Septic systems are part and parcel of life on a hobby farm where city services are not within reach.
One thing that has made life a little better is installing a septic tank riser to make access easier for
pumping or inspection. According to the Pros I have spoken with, the best interval to pump you tank is
every four years. They went on to elaborate that elections are on the same interval and both tanks and
politicians are full of it in that amount of time. If not scheduled, old Murphy (of Murphy’s law fame)
takes over and the pumping will need to me done at the most inconvenient time. If you want to
pay a guy to dig up the access for you, it will cost you a C-note prior to anything actually leaving the
tank. If that sits well with you, well, you probably wouldn't be checking out a DIY site, now would you? So Plan ahead and be ready to install a riser during your next tank pumping. The parts will cost
you between $100.00 and $150.00. For the best deal call your local precast septic tank company and ask if they sell riser pipe (by the foot) and riser lids. 24 Inch worked for our system but 20” is another common diameter.
Here are three easy steps
1) Dig to expose the lid
2) Measure from the tanks surface to the highest point on the surrounding grade and add two inches.
3) Order the lid and pipe to fit (they will cut for you) Install and backfill.
Tips: use spray foam on tank top to seal where the pipe contacts the tank, leave concrete lid in place, in cold weather climates, install fiberglass insulation in pipe cavity between the lids.
Questions? Feel free to post them below in comments. Thanks and happy digging!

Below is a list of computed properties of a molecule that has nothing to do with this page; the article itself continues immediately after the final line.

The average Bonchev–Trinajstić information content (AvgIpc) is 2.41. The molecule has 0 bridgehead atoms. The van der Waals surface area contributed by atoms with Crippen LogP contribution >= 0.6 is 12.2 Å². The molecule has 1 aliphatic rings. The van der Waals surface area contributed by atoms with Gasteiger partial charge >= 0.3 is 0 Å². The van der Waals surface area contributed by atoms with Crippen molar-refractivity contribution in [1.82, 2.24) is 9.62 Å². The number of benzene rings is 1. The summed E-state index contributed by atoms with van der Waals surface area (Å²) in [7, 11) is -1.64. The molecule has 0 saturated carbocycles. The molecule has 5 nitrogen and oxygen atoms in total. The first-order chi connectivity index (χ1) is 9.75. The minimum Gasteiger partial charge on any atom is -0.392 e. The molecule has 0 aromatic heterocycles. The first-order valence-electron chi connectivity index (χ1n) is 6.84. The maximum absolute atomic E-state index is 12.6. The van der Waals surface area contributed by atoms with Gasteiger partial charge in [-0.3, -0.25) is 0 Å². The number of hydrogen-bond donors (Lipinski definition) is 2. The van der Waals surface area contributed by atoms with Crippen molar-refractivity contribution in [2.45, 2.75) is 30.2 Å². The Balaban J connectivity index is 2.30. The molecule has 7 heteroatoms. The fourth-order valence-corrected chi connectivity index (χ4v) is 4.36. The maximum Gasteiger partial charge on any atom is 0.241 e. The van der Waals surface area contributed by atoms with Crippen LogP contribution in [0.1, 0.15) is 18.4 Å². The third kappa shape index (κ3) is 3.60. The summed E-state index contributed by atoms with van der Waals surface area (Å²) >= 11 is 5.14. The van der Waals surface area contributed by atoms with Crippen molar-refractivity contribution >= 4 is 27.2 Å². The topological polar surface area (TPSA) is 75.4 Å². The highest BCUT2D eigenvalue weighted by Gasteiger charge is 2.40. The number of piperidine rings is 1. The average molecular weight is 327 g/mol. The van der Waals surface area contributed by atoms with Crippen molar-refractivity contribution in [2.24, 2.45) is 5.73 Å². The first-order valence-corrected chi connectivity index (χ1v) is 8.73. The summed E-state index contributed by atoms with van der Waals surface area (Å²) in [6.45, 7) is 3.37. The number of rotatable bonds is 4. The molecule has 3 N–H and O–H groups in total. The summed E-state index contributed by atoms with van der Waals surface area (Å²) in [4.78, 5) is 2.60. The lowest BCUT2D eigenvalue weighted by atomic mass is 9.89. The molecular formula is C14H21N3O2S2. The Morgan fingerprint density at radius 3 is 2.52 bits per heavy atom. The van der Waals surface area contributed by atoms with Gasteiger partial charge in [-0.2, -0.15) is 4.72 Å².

The exterior siding of your home is the first line of defense in keeping the outside out. The importance of maintaining this barrier to the elements cannot be overstated. Over time repairs are inevitable especially if you have a fun filled, active lifestyle. In cold weather, vinyl siding becomes less resilient and susceptible to breakage when a snowball flies astray from its intended target. We are not here to point fingers or assign blame so if your damage is from an errant golf ball or an abandoned utility connection, we'll discuss the fix here. The most difficult part of this job is to source matching vinyl siding. Often you will need to remove the current piece in order to determine the manufacturer and the color of the siding (printed on the nail strip). Matching the manufacturer is important because various manufacturers offer different colors and simulated wood grain patterns. If you know the home builder give them a call to see if they could point you in the right direction. Often the installation company will source their own material and you may have to get the material from them if there is not a local wholesaler. You may need to put on your detective hat and call around to roofing and siding supply companies in your town. As a last resort, try asking a local supplier representative to "swing by" to identify the siding. They will often do this for free when they are in the neighborhood. This is helpful because they can ID their products and often those of competitors.
Now that you have the parts, let's get to the steps to replacement. Here are a few things to keep in mind with vinyl siding.
Install siding and accessories over a flat surface. Always install siding over a rigid sheathing. Vinyl siding is not a watertight material. Install a weather-resistant barrier, like House Wrap and flash around all windows
and doors before installing vinyl siding.
There are three recommended ways to cut vinyl siding: score the panel with a knife or vinyl blade and bend the panel back and forth. Use tin snips to fit panels around windows and doors. For cross cuts, use a circular saw with
a plywood blade in the reverse position.